Elbphilharmonie in Hamburg, designed by Herzog & de Meuren, at dusk
Tim Hufner

Visiting the buildings of Herzog & de Meuron 

Ulrike Herder & Jennifer Latuperisa-Andresen

Attention architecture fans and art lovers – there are three buildings that are absolutely worth visiting. If only to appreciate the signature of Herzog & de Meuron, because all three buildings were designed by the Swiss star architects. 

Allianz Arena, Munich 

If you ask the architects what was important to them when building the Allianz Arena, i.e. the football stadium for FC Bayern Munich, among other things, they answer the following:

The stadium should have a presence as a body of light that can change appearance and is set in an open landscape. The stadium itself should be crater-like.

Allianz Arena behind white and yellow tower in Bavarian landscape in the evening
Herr Bohn

And yes, we can confirm that. The architect duo succeeded wonderfully in this. Because as a huge body of light, the stadium immediately catches the eye when you drive on the motorway in the north of Munich between the airport and the city center. The face of the stadium can change depending on how the clubs play. It lights up in red and white for Bayern Munich and in blue and white for TSV 1860.

Here is another special feature that the two have come up with for this stadium: Since only football is played here, the seats and each of the three tiers are as close as possible to the field. The gradient that rises from top to bottom also creates a special density. Incidentally, Shakespeare’s Globe Theater was the model for this with the viewers sitting right where the action is.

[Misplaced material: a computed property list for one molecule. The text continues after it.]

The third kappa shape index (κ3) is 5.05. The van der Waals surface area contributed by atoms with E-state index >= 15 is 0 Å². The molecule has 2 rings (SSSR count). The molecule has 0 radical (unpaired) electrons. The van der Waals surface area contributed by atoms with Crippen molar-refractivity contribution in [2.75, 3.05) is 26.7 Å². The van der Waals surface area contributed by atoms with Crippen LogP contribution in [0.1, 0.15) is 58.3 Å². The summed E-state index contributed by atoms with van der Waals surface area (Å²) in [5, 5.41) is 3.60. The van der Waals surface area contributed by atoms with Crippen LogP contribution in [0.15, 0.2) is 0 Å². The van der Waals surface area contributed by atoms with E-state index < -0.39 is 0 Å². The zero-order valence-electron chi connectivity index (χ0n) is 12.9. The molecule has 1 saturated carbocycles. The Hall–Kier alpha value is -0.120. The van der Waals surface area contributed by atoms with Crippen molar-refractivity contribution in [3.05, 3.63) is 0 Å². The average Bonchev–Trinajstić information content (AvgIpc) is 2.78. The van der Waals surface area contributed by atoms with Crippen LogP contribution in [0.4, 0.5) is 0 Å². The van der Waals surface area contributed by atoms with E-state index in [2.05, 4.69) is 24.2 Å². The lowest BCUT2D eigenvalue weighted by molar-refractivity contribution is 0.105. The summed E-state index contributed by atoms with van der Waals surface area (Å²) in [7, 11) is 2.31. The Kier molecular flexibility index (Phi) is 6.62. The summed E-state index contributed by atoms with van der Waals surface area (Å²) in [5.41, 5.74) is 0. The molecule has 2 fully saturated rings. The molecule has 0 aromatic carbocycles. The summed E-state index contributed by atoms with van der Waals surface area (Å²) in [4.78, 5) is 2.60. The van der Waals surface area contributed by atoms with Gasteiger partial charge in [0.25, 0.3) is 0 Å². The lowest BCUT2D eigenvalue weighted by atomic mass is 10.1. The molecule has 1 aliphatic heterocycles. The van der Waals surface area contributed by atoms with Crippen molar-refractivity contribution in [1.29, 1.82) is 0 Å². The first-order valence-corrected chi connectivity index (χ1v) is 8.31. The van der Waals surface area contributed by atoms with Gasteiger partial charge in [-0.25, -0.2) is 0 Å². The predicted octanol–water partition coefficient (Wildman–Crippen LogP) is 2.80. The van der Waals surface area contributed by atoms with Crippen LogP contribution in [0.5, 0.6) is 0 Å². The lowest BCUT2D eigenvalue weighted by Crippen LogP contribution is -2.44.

Küppersmühle, Duisburg 

At first glance it looks as if the new building has always been there. And that is absolutely the intention. Duisburg’s Küppersmühle, once a grain mill from 1860, is the result of the skillful redesign of an existing industrial building by star architects Jacques Herzog and Pierre de Meuron, opened in 1999. The Swiss artists are also responsible for the extension building, which opened in 2021.

The interior is architecturally spectacular: a striking, sweeping staircase connects all floors of the new area. The terracotta tone and the structured concrete materiality reflect the overall character of the Küppersmühle as a typical industrial plant of the 19th and 20th centuries. On a total of 6,000 square meters, the museum primarily presents the extensive collection of the spouses, Sylvia and Ulrich Ströher, with 3,500 works of mostly German art from 1950 to the present day. 

Elbe Philharmonic Hall, Hamburg 

Even the ride up to the Elbphilharmonie is impressive: the steep escalator travels through the old warehouse and up to the Temple of Music in two and a half minutes. The spectacular concert hall has been acclaimed around the world for its bold design, superb acoustics and extraordinary exceptionality. The “Elphi”, as the people of Hamburg affectionately call their landmark, is an 866 million euro total work of art by Herzog & de Meuron, which took ten years to build. When it opened in 2018, the modernist marvel on the banks of the Elbe was controversial, mainly because of the enormous costs, of which the city of Hamburg alone had to bear 789 million euros.

But five years later, the Hanseatic city would be unimaginable without the birthday boy – and with him, Herzog & de Meuron have given the city a new look.